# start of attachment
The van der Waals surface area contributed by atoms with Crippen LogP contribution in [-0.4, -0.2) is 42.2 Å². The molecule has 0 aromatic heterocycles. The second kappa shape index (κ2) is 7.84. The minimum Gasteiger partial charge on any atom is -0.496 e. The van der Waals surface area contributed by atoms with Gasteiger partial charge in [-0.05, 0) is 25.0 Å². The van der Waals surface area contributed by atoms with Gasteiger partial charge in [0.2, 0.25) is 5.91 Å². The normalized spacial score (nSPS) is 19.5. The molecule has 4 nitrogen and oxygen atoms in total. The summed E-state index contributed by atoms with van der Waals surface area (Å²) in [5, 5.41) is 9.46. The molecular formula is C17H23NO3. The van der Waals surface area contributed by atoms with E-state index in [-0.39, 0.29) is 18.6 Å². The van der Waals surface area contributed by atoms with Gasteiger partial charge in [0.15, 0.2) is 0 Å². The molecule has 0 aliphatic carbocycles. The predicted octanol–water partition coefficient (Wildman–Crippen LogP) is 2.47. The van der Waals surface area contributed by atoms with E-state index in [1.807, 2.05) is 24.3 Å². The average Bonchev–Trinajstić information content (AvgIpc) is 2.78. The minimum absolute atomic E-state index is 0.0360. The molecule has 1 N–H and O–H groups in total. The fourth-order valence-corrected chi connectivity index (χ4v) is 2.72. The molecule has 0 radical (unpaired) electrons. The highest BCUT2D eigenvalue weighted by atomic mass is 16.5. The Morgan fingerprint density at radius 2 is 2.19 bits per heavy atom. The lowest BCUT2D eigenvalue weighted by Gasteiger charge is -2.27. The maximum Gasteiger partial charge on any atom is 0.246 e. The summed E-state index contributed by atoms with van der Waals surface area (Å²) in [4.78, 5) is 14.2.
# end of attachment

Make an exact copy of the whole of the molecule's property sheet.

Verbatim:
The van der Waals surface area contributed by atoms with Crippen LogP contribution in [-0.4, -0.2) is 42.2 Å². The molecule has 0 aromatic heterocycles. The second kappa shape index (κ2) is 7.84. The minimum Gasteiger partial charge on any atom is -0.496 e. The van der Waals surface area contributed by atoms with Gasteiger partial charge in [-0.05, 0) is 25.0 Å². The van der Waals surface area contributed by atoms with Gasteiger partial charge in [0.2, 0.25) is 5.91 Å². The normalized spacial score (nSPS) is 19.5. The molecule has 4 nitrogen and oxygen atoms in total. The summed E-state index contributed by atoms with van der Waals surface area (Å²) in [5, 5.41) is 9.46. The molecular formula is C17H23NO3. The van der Waals surface area contributed by atoms with E-state index in [-0.39, 0.29) is 18.6 Å². The van der Waals surface area contributed by atoms with Gasteiger partial charge in [0.15, 0.2) is 0 Å². The molecule has 0 aliphatic carbocycles. The predicted octanol–water partition coefficient (Wildman–Crippen LogP) is 2.47. The van der Waals surface area contributed by atoms with E-state index in [1.807, 2.05) is 24.3 Å². The average Bonchev–Trinajstić information content (AvgIpc) is 2.78. The minimum absolute atomic E-state index is 0.0360. The molecule has 1 N–H and O–H groups in total. The fourth-order valence-corrected chi connectivity index (χ4v) is 2.72. The molecule has 0 radical (unpaired) electrons. The highest BCUT2D eigenvalue weighted by atomic mass is 16.5. The Morgan fingerprint density at radius 2 is 2.19 bits per heavy atom. The lowest BCUT2D eigenvalue weighted by Gasteiger charge is -2.27. The maximum Gasteiger partial charge on any atom is 0.246 e. The summed E-state index contributed by atoms with van der Waals surface area (Å²) in [4.78, 5) is 14.2.